David Longman

Client Delivery Lead

Dave has over 20 years experience working in the software industry across a number of different technical and leadership roles. He has been pivotal in several successful agile transformation initiatives and is a vocal advocate of delivering high quality and easy to maintain code. He has spoken at a number of industry conferences on team dynamics and estimating and forecasting.

In the second of a four-part series, Account Director Dave Longman explores the best approach to forming an estimate. Read article one here.

Understanding how long a single story is likely to take is important when a team is planning work and valuable for product owners when they’re maintaining the product backlog and forming high-level release plans. But what’s the best approach to forming an estimate?

A lot of teams focus primarily on velocity when planning. They look at the average number of points they complete within an iteration and use this to indicate how many they’re likely to finish in the next one. This is a good approach if you need a quick estimate for how much work to include in an iteration, but it relies on all work having its own story point estimate.

I’m more interested in how we can answer the question of ‘how long will this story take?’ without going through the process of estimating the effort at all.

Velocity vs lead vs cycle: understanding the measures

When you’re predicting how long work will take – without focusing on the effort involved – lead times and cycle times become your best friends. These measures are closely related to velocity, but they provide more granularity, which is useful for forecasting.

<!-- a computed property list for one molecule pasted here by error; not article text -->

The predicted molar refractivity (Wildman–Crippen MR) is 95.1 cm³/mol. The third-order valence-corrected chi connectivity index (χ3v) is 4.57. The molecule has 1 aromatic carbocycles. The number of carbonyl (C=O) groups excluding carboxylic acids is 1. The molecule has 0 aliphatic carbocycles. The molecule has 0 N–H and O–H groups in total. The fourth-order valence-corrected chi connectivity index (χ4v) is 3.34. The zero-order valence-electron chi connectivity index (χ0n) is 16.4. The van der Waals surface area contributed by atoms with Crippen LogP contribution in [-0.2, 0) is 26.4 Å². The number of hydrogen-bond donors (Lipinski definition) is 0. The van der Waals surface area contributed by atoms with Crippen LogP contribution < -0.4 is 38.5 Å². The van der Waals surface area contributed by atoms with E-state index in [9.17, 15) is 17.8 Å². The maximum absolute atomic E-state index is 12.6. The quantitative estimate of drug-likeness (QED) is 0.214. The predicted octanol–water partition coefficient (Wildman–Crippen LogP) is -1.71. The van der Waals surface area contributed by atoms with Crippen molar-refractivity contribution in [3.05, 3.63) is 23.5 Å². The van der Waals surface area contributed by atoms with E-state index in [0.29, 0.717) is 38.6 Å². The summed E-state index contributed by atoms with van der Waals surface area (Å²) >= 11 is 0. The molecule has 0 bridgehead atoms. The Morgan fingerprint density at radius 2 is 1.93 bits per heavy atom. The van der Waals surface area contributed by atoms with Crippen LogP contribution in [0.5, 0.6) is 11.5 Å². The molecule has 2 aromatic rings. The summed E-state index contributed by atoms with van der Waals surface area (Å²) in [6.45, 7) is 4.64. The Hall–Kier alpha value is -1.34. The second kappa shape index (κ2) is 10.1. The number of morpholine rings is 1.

Let’s start with some definitions, so we’re all on the same page:

  • Velocity
    As I mentioned above, this is a measure of the number of stories or story points are completed in each iteration, which helps estimate how many points a team is likely to complete in the future. For example, if the team generally completes 30 points each sprint, it’s unlikely that they’ll complete significantly more or less in the next one, all other things being equal. Velocity doesn’t care how long the work takes; it focuses solely on how much was completed.
  • Cycle Time
    This measures the time (usually in days) between when the development team starts work on the story and when it’s completed. Cycle time doesn’t factor in how much effort the story was or why the work might have taken longer than usual, and it doesn’t attempt to quantify how good the team is at predicting how much work it can complete. Because it focuses on elapsed time rather than effort, it’s a helpful metric for teams to review over time. Generally, high-performing teams will have lower cycle times.
  • Lead Time
    This is a measure of the time elapsed (usually this is in weeks) from story creation to delivery. It’s a superset of cycle time which shows how long it takes for a new idea to be delivered. A long lead time can indicate that the product backlog is being defined too early, which risks work being out of date by the time the team starts looking at it. There’s a balance between defining work too early and leaving the definition too late, which makes it very hard to forecast a larger programme of work. (We’ll revisit this idea later in the article series.)